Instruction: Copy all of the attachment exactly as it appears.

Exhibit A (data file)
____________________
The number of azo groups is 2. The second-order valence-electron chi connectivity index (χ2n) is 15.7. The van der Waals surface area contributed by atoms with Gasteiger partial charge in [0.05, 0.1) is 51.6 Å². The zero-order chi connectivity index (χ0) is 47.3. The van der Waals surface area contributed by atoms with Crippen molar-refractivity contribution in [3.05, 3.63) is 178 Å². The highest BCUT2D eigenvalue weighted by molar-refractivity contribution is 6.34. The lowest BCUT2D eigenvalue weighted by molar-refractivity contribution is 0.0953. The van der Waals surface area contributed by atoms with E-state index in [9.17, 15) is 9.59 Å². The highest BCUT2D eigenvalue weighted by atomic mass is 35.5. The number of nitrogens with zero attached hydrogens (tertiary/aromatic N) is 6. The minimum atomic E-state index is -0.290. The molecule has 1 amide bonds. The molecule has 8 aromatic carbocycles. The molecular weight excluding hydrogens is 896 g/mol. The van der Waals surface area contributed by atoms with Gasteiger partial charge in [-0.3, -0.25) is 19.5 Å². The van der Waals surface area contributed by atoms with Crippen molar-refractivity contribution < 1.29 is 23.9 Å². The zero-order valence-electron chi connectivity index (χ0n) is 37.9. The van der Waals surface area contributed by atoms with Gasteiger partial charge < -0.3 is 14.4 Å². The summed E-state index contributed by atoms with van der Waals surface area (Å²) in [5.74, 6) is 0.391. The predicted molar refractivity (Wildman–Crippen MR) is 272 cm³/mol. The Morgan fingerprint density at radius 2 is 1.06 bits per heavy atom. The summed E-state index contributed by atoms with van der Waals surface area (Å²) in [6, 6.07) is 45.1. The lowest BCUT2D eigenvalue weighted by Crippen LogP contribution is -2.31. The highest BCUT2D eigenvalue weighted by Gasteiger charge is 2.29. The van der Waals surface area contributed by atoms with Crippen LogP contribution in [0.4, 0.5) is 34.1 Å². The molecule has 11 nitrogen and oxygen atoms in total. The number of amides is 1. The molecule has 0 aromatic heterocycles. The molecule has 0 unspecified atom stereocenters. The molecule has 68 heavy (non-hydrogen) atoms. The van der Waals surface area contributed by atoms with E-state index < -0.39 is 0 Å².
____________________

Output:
The number of azo groups is 2. The second-order valence-electron chi connectivity index (χ2n) is 15.7. The van der Waals surface area contributed by atoms with Gasteiger partial charge in [0.05, 0.1) is 51.6 Å². The zero-order chi connectivity index (χ0) is 47.3. The van der Waals surface area contributed by atoms with Crippen molar-refractivity contribution in [3.05, 3.63) is 178 Å². The highest BCUT2D eigenvalue weighted by molar-refractivity contribution is 6.34. The lowest BCUT2D eigenvalue weighted by molar-refractivity contribution is 0.0953. The van der Waals surface area contributed by atoms with E-state index in [9.17, 15) is 9.59 Å². The highest BCUT2D eigenvalue weighted by atomic mass is 35.5. The number of nitrogens with zero attached hydrogens (tertiary/aromatic N) is 6. The minimum atomic E-state index is -0.290. The molecule has 1 amide bonds. The molecule has 8 aromatic carbocycles. The molecular weight excluding hydrogens is 896 g/mol. The van der Waals surface area contributed by atoms with Gasteiger partial charge in [-0.3, -0.25) is 19.5 Å². The van der Waals surface area contributed by atoms with Crippen molar-refractivity contribution < 1.29 is 23.9 Å². The zero-order valence-electron chi connectivity index (χ0n) is 37.9. The van der Waals surface area contributed by atoms with Gasteiger partial charge < -0.3 is 14.4 Å². The summed E-state index contributed by atoms with van der Waals surface area (Å²) in [5.74, 6) is 0.391. The predicted molar refractivity (Wildman–Crippen MR) is 272 cm³/mol. The Morgan fingerprint density at radius 2 is 1.06 bits per heavy atom. The summed E-state index contributed by atoms with van der Waals surface area (Å²) in [6, 6.07) is 45.1. The lowest BCUT2D eigenvalue weighted by Crippen LogP contribution is -2.31. The highest BCUT2D eigenvalue weighted by Gasteiger charge is 2.29. The van der Waals surface area contributed by atoms with Crippen LogP contribution in [0.4, 0.5) is 34.1 Å². The molecule has 11 nitrogen and oxygen atoms in total. The number of amides is 1. The molecule has 0 aromatic heterocycles. The molecule has 0 unspecified atom stereocenters. The molecule has 68 heavy (non-hydrogen) atoms. The van der Waals surface area contributed by atoms with E-state index < -0.39 is 0 Å².